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As Kabul falls to Taliban, Afghans of Calcutta pray for their nation

19 August, 2021 11:55:07
As Kabul falls to Taliban, Afghans of Calcutta pray for their nation

Tagore’s Rahmat is no more, nor is his little Minnie. But Rahim Khan and his friends still stay in the dark alleys of Central Calcutta. To them ‘Kolkata is their mulk, even though Afghanistan will always remain their ‘watan.’ And as Kabul falls to the regressive terrorist Taliban regime, the Afghans of Calcutta who still have extended families in different parts of their home country are worried and saddened at the sudden turn of events. ‘I am not sure if there will be a deluge of Afghan refugees again! We are worried how the Talibans will convert our democracy again into a regressive nation and encourage terrorism,’ says Ralli Khan, Rahim’s younger brother, visibly unnerved.

Long before Afghan refugees started coming to India in the 20th and 21st century to escape the Taliban oppression and war at home, in the 19th century came the Afghan businessmen or Kabuliwalas as they were popularly known in Bengal. Mostly they traded in asafetida, dry fruits and attar (perfumes), or were moneylenders. Calcutta, the capital of colonial India, was a popular destination and the Kabuliwalas went from door-to-door, selling their wares. Such a story is reflected in Rabindranath Tagore’s famous short story Kabuliwala. Over the decades, mamy of these Afghans who came to trade in Calcutta, stayed back and moved to other businesses, like setting up tailoring shops in the city’s Burrabazar area.

A community of 5,000 Afghans found a home in Kolkata over a century ago. The name from Tagore’s story is still in use and the Afghans of Kolkata are called Kabuliwalas and they still carry with them their distinct tradition of dressing like a Pakhtoon tribesman, even if their numbers have dwindled. Age-old customs and traditions link the generations and have kept this little-known community going. Many of the Kabuliwalas, though born in Kolkata, lead the life of ‘stateless’ people without any citizenship documents. But regardless of their official status, the city offers them a final resting place in its graveyards. Though called Kabuliwalas by locals, they identify themselves as Afghan-Pakhtoons and “want the Pashtunistan region, presently part of Pakistan, to be separated from Pakistan and united with Afghanistan,” says Yasmin Nigar Khan, great granddaughter of Khan Abdul Gaffar Khan and president of the All India Pakhtoon Jirga –e-Hind.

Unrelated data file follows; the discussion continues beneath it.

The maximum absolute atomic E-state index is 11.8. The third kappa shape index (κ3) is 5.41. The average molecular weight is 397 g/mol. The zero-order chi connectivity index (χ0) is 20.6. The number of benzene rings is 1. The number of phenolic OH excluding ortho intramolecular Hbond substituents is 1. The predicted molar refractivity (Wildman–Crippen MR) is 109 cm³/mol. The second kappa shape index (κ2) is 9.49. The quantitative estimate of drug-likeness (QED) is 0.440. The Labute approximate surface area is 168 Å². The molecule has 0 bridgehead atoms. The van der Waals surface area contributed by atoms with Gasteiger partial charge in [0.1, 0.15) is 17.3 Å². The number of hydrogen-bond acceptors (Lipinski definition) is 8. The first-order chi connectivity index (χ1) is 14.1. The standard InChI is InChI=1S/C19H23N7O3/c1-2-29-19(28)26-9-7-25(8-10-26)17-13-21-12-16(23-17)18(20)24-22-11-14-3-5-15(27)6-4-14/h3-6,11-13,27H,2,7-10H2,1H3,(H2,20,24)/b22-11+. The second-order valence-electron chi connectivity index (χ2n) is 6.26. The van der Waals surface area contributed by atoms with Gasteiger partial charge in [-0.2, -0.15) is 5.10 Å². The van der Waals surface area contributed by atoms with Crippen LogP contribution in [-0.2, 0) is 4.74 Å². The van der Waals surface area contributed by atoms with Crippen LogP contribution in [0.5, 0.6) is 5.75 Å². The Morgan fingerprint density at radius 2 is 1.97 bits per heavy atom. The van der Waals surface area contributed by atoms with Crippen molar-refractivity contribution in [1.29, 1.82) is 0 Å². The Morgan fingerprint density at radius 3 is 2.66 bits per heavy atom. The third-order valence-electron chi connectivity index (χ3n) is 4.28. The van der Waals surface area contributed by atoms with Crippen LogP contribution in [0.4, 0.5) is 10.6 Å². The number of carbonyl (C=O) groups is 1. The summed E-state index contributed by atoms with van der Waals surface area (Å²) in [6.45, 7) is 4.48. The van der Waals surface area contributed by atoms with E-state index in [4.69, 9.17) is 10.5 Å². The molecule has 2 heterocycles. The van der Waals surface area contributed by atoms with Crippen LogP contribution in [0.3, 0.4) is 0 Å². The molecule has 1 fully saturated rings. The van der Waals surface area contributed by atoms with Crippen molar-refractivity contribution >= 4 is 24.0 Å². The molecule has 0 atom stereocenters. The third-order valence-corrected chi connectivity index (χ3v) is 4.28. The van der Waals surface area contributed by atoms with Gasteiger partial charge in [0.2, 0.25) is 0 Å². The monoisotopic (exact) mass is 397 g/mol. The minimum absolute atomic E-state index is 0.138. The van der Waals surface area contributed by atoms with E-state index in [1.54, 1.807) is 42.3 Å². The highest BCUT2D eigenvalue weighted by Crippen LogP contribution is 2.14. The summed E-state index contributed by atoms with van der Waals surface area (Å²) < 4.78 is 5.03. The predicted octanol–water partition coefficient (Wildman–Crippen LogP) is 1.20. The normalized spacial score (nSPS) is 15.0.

The Pakhtoons are proud of their native land, its language and culture and this sense of pride is instilled among the young generation, born and brought up in India. At home they are taught about their illustrious history and culture of their country and made to speak Pashto among themselves. The Kabuliwalas of Afghanistan prefer to stick together as a community and live mostly in the business district of Central Kolkata. Their homes are generally referred as Khan-Kothi. There are over 150 Khan Kothis spread across the city - bachelor pads - where these Pathans live with others of their communities. While some now live with their families, it is still more common for most to keep their family in the village, as the city is way too expensive. Now these men are worried that they will never be able to return to their families or their motherland due to a war-ravaged nation where they come from. 

Still, they try to keep their spirits high. Afghani men are very fond of outdoor sports. If you drop in at the Maidan on a Sunday, you get to see Rahim and his men playing cricket in their traditional attire. The Khans meet at the Maidan to celebrate Eid in the traditional Afghani way every year. Dinner at the Khans is a traditional meal. The youngest person of the house comes in with a jug and a bowl into which each washes their hands. The Dastarkhwan is spread over the carpet and big rotis are put in front of each. Two huge bowls of gosht shorba are kept, into which the Kabuliwalas dip their roti. The meal ends with generous dollops of curd being added to the shorba, followed by green tea. 

After Independence, as formal trade between the countries opened, the Kabuliwalas found their market for dry fruits and asafetida shrinking. In the past, many of them had engaged in money-lending with an interest. Now, about 60-80 per cent of them have taken it up as a profession. But it’s a profession that most of them want to discontinue. One reason for that is because earning a living on interest is considered “haram” in Islam. The other reason is because an increasing number of them are getting cheated by their clients.

These days, the money-lending business is dwindling, hence Kabuliwalas are taking to garment shops selling intricately embroidered silks and velvets, fabrics for Pathani suits and turbans that sometimes are brought in from Afghanistan or Indian weaves that are taken from here to Kabul. Few, if any of Kolkata’s Kabuliwalas ever wanted to relocate to Afghanistan and when the country was in peace, some did to meet family members and may be, marry an Afghan girl. Yet Calcutta was always home. As Rahim Khan adds: ‘Afghanistan is my watan, but Kolkata is my mulk. I can’t forget either.’ And so local spices add their flavour to the Kabuliwala’s traditional cuisine, the carpets on their floors is no longer Afghani but bought from a shop in the city, the strains of the rabab and beats of Afghani dholak are often replaced by the electronic keyboards even as they sing their Pashto ballads and odd little words of Bangla and Hindi find their way into their conversations.

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